One such locus of Kalmyk Buddhist lore and history is the riverside village of Tsagan Aman, located on the bank of the Volga in the easternmost region of Kalmykia. It is a six-hour drive from the republic’s capital Elista, through the empty and unusually picturesque countryside: the pristine steppe gradually changes into desert, miles and miles of orange-red land and dry tumbleweed flying in the wind. One can occasionally see camels or herds of sheep or horses guarded by dogs, as well as infrequent stupas in the middle of the desert. This barren landscape of emptiness somewhat alludes to the religious heritage of the people who inhabit it.

The <i>khurul</i> complex in Tsagan Aman. Postcard, early 20th century. Image courtesy of the author
The khurul complex in Tsagan Aman. Postcard, early 20th century. Image courtesy of the author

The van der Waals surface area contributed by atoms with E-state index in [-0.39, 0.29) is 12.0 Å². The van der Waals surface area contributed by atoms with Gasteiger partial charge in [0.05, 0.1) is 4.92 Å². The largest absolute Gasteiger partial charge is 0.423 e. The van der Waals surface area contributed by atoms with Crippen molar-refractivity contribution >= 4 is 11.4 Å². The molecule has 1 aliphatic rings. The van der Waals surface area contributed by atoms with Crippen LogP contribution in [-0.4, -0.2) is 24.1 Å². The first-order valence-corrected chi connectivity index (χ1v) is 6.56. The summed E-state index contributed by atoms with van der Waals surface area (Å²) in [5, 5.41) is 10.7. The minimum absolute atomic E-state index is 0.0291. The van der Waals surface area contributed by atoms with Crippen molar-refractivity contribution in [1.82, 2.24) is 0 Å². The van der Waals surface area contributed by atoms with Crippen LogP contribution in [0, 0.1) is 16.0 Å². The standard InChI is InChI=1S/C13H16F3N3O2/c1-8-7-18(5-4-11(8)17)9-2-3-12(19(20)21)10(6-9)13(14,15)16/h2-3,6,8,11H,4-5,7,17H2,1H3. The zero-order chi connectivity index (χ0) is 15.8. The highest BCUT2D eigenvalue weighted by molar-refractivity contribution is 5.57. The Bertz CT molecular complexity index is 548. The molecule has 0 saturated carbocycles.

It is in Tsagan Aman that the first stationary Kalmyk Buddhist monastery was built in 1798. Its construction was initiated by Orchi (Ochir) Lama, the abbot (Kal: bagshi) of Lamrimlin Khurul, which nomadized in the eastern regions of Kalmykia, the area known at that time as Bagatsokhurovskii ulus. According to Kalmyk historians, the monastery was founded before the Oirat westward migration and later brought to the Volga steppes by Torgut monks. According to tradition, the Dalai Lama named the monastery Lamrimlin (Tib: Lam rim Gling), “the place of Lamrim.” However, historians have not indicated when exactly the monastery was founded, nor whether it was the fourth or the fifth Dalai Lama who conferred the name. The Tibetan term lamrim, literally meaning “stages of the path,” denotes a type of Buddhist philosophical text presenting the stages on the way toward enlightenment, as believed to have been taught by the historical Buddha, with different versions of lamrim advocated by different Tibetan Buddhist schools. In this case, lamrim most probably referred to the works of Tsongkhapa (1357–1419), on which the Gelugpa order was founded in the 14th century. The following foundation legend corresponds to this supposition.